1. (If the price allows) Book a flight that allows for my arrival in a foreign place either in the morning or afternoon. Coming into a new place at night made me anxious because I couldn’t get a true sense for where I was and what directions we were going in. Granted, the flight deal I found had restricted flying times that I could not change, but I’ll be looking for that going forward.

  2. Consider staying amongst other solo travelers. Whether hostels are more your scene or an all-inclusive resort (hey y’all ;), look into places that have you the visitor in mind. There is a whole community of people from around the world who are experiencing a new place. I’m even considering traveling with a travel club that plans out itineraries for you.

  3. Keep an eye out for familiar faces. At the airport, I sat next to two Black women at a ramen restaurant. I later learned that they were on my flight. I didn’t feel particularly moved to strike a conversation with them at the time. My second day in Fort de France, I saw them again walking downtown. Again, I said nothing. Two days later, I saw them again at the beach of Anse d’Ane. I walked up to them and started a conversation and we exchanged travel destination ideas and our understandings of the French Caribbean. On my second to last day in Martinique, I met another Black woman who was from my neighborhood and went to the same graduate school as me. Kinda freaky right? You never really know who you'll meet when you travel.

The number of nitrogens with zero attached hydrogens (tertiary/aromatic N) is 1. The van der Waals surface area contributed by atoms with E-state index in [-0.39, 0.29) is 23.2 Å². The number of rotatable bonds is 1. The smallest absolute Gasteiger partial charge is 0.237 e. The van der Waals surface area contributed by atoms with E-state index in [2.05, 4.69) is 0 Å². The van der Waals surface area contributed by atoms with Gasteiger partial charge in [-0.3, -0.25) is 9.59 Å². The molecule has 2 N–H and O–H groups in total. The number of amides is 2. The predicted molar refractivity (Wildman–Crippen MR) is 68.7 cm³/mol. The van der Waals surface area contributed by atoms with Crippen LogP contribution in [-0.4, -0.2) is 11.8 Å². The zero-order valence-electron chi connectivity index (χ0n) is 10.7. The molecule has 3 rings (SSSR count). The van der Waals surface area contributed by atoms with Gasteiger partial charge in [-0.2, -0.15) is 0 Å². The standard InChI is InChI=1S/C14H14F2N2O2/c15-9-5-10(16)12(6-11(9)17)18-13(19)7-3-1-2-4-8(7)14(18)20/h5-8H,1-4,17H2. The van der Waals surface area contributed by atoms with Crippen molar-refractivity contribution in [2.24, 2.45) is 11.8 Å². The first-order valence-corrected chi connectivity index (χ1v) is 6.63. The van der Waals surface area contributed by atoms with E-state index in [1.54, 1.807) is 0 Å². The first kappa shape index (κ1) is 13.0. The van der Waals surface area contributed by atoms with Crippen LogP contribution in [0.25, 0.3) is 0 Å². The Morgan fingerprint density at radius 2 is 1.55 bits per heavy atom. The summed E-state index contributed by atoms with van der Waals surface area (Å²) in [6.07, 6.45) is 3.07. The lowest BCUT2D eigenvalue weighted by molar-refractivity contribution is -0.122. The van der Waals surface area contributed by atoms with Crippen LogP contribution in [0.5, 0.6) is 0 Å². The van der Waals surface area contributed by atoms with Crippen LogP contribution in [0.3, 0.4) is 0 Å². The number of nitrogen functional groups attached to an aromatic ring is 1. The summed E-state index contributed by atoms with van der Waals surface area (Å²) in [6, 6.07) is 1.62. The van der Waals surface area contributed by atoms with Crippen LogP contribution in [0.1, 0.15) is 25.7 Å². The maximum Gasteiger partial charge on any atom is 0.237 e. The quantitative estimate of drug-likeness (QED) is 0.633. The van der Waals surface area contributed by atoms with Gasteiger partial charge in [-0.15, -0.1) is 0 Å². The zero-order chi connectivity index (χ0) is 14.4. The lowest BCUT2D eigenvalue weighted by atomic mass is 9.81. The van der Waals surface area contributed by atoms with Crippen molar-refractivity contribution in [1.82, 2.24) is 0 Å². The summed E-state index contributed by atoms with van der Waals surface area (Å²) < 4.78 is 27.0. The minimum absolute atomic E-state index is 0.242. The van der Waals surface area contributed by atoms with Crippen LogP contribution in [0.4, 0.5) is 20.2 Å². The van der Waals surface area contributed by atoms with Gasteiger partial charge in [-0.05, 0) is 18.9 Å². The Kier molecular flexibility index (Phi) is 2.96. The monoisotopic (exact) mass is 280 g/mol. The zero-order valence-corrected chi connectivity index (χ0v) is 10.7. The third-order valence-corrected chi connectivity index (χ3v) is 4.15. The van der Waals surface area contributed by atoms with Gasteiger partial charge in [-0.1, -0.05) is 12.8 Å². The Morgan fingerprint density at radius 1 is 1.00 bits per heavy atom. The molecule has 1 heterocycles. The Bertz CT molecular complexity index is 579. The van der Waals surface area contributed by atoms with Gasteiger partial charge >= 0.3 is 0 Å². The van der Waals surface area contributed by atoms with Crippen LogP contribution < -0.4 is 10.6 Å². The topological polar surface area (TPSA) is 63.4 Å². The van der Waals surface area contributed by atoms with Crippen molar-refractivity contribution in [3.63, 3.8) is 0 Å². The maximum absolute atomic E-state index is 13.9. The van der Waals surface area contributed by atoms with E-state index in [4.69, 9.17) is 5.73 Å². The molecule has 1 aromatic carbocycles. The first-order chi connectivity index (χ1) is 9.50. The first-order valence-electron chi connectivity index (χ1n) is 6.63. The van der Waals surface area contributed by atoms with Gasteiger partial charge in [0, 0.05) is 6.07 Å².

4. Give yourself enough variety to keep yourself entertained. I underestimated the amount of reading I would do on this trip! If it's journaling you like or crossword puzzles or books to read, make sure you take into account the length of your trip.

  5. Understand that it is highly unlikely that you will see all a country has to offer in one visit. This gave me so much grace in the moments where I did not feel like I was “living it up” during my trip. At one point I really had to ask myself what was soooo wrong about reading on the beach every day. Girl, you are on vacation! Sightseeing does not need to be the only way to make the most of your travel. Vacation *can* be about rest. All the things that I did not accomplish I will add to my list of things to do if I return to Martinique in the future.

  6. If technology helps you feel less anxious, don’t be ashamed to use it. Listen, I turn on my GPS app for Ubers and Lyfts in America when I know exactly where I’m going. You think I won’t do that in a foreign country where I don’t know how to get around? Ha. In an effort not to be on my phone using data the entirety of my trip, I made sure to go through my already downloaded podcasts for nights in my hotel where I was feeling restless. Listening to Kid Fury and Crissle from The Read, something that I do on the regular back home, eased my anxiety when I felt it flaring up.

All in all, I am so glad I pushed myself outside of my comfort zone. Here is to being even more bold in 2019!

Have you traveled alone? Got any tips to share with me? Leave a comment below!